Which disc has the better tag team of bands is strictly a judgment call, but the heavy-metal Scorpion features mostly brand-new songs (some of which may actually have been inspired by the movie, such as Mushroomhead’s Middle Eastern- inflected winner, “Along the Way”), and a somewhat thematic mix that leans toward the apocalyptic. The rappy B-sides of WWF’s wrestling-star theme songs are anchored by Kid Rock’s listless remake of “Legs” and a fatigued Creed ballad that can’t keep up with Scorpion’s rollup opener, “I Stand Alone” by Godsmack. The motion-pic disc does have a weakest link: Nickelback’s sappy “Yanking Out My Heart,” but the comp’s many up-and-comers (Drowning Pool, Lifer) all prove their mettle, especially newbies Injected, who jump promisingly into the ring with the catchy, pecs-flexing “Burn It Black.” Meanwhile, WWF is dragged out by a slew of dated wannabes such as Stereomud, Saliva and the Union Underground.

The reigning champion of both comps is Scorpion’s new System of a Down song, “Streamline,” a career high for the most passionate and powerful heavyweight rock act of the century. As if responding to critics’ quibbles about the band’s overly wordy political screeds on last year’s Toxicity, System’s Serj Tankian has shot back with a scaldingly simple emotional cataclysm, scored by a staggering vocal performance that could blow away a legion of Theban warriors.

—Ann Morrow

Van Morrison
Down the Road (Universal)

Van Morrison is sounding fit and relaxed on this hearty exploration of soul. There’s straight blues on “What Makes the Irish Heart Beat,” high- stepping rhythm & blues on the wonderful narrative “Choppin’ Wood,” wistfulness with a chug on the rueful “Fast Train.” There’s hardly a weak cut (the exception is an indulgent cover of Ray Charles’ “Georgia on My Mind”), and overall, the album is cohesive and satisfying. Not all is bucolic here, though Morrison’s mastery of rock pastorale shines on the gorgeous “Steal My Heart Away” and “The Beauty of Days Gone By.” There’s warmheartedness and impatience—their blend is one reason Morrison keeps his edge nearly 40 years into his career—and a preoccupation with work: “Man Has to Struggle,” a rumbling set of homilies leavened by an arch bridge, attests to Morrison’s doggedness; and “Whatever Happened to P.J. Proby?” an inquiry into rock footnotes Proby, Screaming Lord Sutch and Scott Walker, winds up as wry commentary on Morrison’s own position. The music is terrific: Horns and strings and B3 cohabit with ease and sensuality, Morrison sings articulately, and the record navigates all kinds of textures, no sweat. It’s tough and dreamy and rocks so effortlessly, you’ll want to revisit Morrison all the way back to Them.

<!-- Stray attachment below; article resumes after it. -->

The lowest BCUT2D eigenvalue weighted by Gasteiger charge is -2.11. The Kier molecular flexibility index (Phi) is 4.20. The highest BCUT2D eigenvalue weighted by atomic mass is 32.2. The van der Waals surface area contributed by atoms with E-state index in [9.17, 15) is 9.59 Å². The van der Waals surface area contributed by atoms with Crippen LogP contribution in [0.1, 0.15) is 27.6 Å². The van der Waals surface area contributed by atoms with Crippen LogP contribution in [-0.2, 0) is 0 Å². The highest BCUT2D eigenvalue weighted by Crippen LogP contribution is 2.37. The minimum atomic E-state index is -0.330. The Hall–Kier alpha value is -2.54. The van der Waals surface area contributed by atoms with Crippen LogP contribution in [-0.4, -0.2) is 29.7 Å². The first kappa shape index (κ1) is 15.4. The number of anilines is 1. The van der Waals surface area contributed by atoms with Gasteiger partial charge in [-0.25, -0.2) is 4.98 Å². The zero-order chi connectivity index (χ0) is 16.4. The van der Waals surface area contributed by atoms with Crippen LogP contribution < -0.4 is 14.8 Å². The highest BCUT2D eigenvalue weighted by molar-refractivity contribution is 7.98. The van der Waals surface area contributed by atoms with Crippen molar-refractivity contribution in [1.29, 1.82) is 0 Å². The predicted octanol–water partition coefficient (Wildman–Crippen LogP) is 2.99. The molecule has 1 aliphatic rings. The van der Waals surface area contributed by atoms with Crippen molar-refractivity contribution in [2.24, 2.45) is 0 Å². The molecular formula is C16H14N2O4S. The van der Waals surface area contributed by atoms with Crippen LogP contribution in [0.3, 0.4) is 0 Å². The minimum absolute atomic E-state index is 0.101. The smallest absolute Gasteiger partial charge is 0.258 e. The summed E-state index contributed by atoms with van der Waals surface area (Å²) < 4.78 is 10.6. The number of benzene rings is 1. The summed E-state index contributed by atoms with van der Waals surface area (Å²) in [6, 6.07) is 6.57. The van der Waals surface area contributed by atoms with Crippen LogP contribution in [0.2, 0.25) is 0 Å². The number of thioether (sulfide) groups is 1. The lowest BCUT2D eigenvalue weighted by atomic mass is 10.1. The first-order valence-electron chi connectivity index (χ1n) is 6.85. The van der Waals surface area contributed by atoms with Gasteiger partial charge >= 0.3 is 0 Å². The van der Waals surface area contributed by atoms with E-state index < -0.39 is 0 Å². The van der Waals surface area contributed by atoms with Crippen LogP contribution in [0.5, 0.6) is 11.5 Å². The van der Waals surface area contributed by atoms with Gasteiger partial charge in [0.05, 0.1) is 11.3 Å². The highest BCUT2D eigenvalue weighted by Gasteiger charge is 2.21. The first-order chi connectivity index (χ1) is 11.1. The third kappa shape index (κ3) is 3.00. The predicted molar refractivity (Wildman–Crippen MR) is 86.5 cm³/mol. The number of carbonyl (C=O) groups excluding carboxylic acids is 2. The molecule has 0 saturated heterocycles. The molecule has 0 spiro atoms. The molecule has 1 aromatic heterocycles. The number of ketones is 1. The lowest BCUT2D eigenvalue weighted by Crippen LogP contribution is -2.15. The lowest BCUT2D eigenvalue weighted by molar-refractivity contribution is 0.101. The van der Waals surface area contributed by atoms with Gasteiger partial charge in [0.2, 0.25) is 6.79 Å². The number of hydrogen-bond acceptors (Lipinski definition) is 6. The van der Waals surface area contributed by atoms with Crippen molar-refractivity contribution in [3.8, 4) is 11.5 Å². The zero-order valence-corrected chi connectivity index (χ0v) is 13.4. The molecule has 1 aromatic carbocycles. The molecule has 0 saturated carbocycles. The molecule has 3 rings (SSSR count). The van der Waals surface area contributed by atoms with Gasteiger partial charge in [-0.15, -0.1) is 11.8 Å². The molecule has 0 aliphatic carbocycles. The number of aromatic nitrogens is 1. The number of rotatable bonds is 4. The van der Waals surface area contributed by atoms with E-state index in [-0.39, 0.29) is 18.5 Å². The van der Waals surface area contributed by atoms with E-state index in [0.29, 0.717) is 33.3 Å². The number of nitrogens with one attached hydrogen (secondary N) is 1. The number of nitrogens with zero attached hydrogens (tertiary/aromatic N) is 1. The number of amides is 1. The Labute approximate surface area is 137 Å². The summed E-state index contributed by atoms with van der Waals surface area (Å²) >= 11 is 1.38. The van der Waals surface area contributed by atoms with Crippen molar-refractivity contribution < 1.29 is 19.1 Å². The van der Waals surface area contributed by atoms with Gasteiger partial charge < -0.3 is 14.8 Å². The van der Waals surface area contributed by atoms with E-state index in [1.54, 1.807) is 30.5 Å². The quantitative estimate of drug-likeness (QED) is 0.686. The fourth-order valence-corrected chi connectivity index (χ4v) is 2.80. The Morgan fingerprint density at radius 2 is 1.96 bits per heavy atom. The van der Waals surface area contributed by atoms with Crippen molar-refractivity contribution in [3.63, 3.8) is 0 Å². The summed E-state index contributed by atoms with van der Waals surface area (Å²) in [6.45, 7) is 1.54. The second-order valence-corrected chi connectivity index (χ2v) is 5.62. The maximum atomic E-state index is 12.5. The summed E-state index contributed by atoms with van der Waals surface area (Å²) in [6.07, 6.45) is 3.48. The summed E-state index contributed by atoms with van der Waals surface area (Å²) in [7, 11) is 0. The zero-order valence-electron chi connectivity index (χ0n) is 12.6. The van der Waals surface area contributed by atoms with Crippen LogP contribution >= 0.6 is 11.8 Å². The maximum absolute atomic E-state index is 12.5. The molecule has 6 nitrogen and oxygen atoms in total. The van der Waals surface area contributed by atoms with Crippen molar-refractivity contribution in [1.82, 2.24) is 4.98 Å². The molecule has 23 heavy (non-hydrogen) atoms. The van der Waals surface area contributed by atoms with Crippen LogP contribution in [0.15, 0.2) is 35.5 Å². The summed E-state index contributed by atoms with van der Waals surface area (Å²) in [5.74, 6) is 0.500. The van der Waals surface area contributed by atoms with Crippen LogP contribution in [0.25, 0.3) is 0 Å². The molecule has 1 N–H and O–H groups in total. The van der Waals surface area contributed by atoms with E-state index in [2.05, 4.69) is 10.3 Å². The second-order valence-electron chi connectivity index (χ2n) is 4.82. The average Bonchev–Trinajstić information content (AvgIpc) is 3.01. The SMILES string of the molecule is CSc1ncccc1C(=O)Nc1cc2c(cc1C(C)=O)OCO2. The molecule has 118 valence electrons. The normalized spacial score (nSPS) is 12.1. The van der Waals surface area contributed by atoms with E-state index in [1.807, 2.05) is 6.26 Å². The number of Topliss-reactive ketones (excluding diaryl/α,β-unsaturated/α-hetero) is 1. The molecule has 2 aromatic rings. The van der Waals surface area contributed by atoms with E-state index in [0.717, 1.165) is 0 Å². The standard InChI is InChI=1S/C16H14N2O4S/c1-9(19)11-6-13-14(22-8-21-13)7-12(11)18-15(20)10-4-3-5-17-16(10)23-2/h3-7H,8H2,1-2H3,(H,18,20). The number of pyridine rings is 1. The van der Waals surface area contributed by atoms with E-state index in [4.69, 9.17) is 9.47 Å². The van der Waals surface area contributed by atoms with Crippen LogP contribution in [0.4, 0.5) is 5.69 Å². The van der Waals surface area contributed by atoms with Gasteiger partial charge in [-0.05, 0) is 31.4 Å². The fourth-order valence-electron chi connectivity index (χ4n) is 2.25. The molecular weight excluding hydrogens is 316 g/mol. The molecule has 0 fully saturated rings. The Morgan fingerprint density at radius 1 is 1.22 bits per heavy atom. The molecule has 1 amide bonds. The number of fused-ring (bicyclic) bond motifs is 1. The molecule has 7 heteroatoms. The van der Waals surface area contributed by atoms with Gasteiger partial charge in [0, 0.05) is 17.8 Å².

—Carlo Wolff

Eddie Palmieri
La Perfecta II (Concord)

After bursting into the Latin music scene in the early ’60s, Eddie Palmieri has spent four decades exploring Afro-Caribbean music, garnering a shelfload of Latin Jazz Grammys along the way. La Perfecta II mixes the excitement of his early innovations in salsa, charange, mambo and other idioms with the wide sonic spectrum of the modern recording studio. Exuding warmth and clarity, Palmieri’s new album mixes five older pieces with six new ones. The album takes its name from his Conjunto La Perfecta ensemble, who disbanded in 1968. This reconvening, with a set of younger musicians, is based on fortuitous happenstance, as was the original band’s chance encounter between Palmieri and the late Barry Rogers. Palmieri’s delight in potent arrangements and compositions, with ample room for improvisation, sounds easy enough, but the ambitious change he brought to the music stills casts a long shadow today. This new album is no mere rehashing; it is flush with its own vitality. It offers rhythmic excitement wedded to brassy dazzle, and soloists with individual flair and character.

—David Greenberger